One of the things I did over the winter break was try to find some new material for my class on Advanced Issues in Criminal Justice. I came across two interesting movies on restorative justice that I had not known about and that I am planning to use in different ways in my class this spring.
The first is a 35 minute documentary, “Burning Bridges,” which shows a conferencing circle that was used in Pennsylvania in 2005. Six young men, all in their early 20s with no previous criminal record, burned down a historic covered bridge in a small town in Pennsylvania and were charged with arson. This bridge was an important part of the town’s history and identity. As a result, the public reaction was strong against these young men. The restorative justice conference included community members and the young men and their families. This well done documentary moves quickly and does a nice job of explaining how the restorative justice process worked and showing key parts of it (the whole conference was taped). I think it will be a good resource to use in class to show what a restorative justice process can look like in practice. It is short enough that it should easily work to use during one day in class as there will be time to both show the film and discuss it. The documentary is not strong in terms of explaining how the process fit into the criminal cases themselves, but the organization that put the documentary together was very quick to respond to my questions so I have a little more information for when I use the film in my class. I’m happy to forward along what I learned to anyone who might be interested. The DVD is available for $38.00 from the International Institute for Restorative Practices: www.iirp.edu .
The second movie is a 2011 feature film from Australia called “Face to Face.” It is available from Amazon.com and Netflix (and no doubt a number of other places). It is based on a play written by an Australian playwright, David Williamson, and the play in turn is based on actual restorative justice conferences in Australia. One of the reviews of the film compared it to Twelve Angry Men. It is similar in that the movie shows a restorative justice conference from beginning to end and is a highly condensed dramatic account of the process (as Twelve Angry Men is for jury deliberation). There are a number of flashbacks to help illustrate what is going on with the various people in the film. The restorative justice conference is held as part of the criminal process and through this process the criminal case could be resolved. As the DVD blurb explains:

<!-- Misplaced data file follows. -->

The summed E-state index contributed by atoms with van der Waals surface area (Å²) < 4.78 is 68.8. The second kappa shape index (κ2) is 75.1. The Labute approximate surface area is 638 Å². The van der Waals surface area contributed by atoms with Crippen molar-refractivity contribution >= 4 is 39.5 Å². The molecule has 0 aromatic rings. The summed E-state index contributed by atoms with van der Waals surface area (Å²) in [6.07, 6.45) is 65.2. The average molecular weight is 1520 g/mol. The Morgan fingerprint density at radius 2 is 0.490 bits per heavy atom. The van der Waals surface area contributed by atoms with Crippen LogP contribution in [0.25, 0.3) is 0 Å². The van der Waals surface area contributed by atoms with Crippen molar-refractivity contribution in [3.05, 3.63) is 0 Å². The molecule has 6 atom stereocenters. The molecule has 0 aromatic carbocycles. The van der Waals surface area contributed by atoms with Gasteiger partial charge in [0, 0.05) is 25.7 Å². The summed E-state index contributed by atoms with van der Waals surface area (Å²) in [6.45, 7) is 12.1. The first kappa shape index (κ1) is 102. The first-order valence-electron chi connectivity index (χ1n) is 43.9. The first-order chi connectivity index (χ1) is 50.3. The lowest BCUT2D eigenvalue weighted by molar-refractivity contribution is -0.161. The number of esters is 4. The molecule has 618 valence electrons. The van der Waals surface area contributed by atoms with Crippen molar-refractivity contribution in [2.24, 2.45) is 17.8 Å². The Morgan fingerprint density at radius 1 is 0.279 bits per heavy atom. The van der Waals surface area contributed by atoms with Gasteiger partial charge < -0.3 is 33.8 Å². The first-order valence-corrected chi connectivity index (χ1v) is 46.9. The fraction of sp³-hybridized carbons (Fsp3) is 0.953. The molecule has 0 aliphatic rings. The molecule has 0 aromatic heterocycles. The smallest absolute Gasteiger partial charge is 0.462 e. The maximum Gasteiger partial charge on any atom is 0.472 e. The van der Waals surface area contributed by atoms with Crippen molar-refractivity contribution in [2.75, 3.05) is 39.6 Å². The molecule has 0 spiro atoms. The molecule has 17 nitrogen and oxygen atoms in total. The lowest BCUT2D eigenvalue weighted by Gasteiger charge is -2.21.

“The story is about a young scaffold construction worker who is charged with assaulting his boss. By the end of the film, all our assumptions about guilt and blame are turned on their heads. As 10 people sit in a room discussing the turn of events that brought our protagonist to breaking point, twists and surprises reveal that all is not quite as simple as it seems.”
This hour and half film is too long to show in my class this spring. There are some scenes that could possibly be used on their own to illustrate specific points about how restorative justice processes can work. Instead of showing just pieces of it, I have decided to use the film as an out-of-class assignment, requiring students to watch it and write up a film review. I will require that students follow a particular format for the film review so they will need to analyze the restorative justice process itself (not simply look at the dramatic value or quality of the film). In addition to the length, another reason the film may not be as appropriate for use in class is the liberal use of profanity and some limited violence. I’ll be advising my students of this in advance and giving the option of an alternative assignment if requested. What I don’t know is how hard the Australian accents and slang will be for my students to understand.
Both these films do a good job of showing the raw emotion that can so often be present in restorative justice proceedings. They also both do a good job of showing the importance of good facilitation and how good facilitation includes preparation in advance of the conference itself.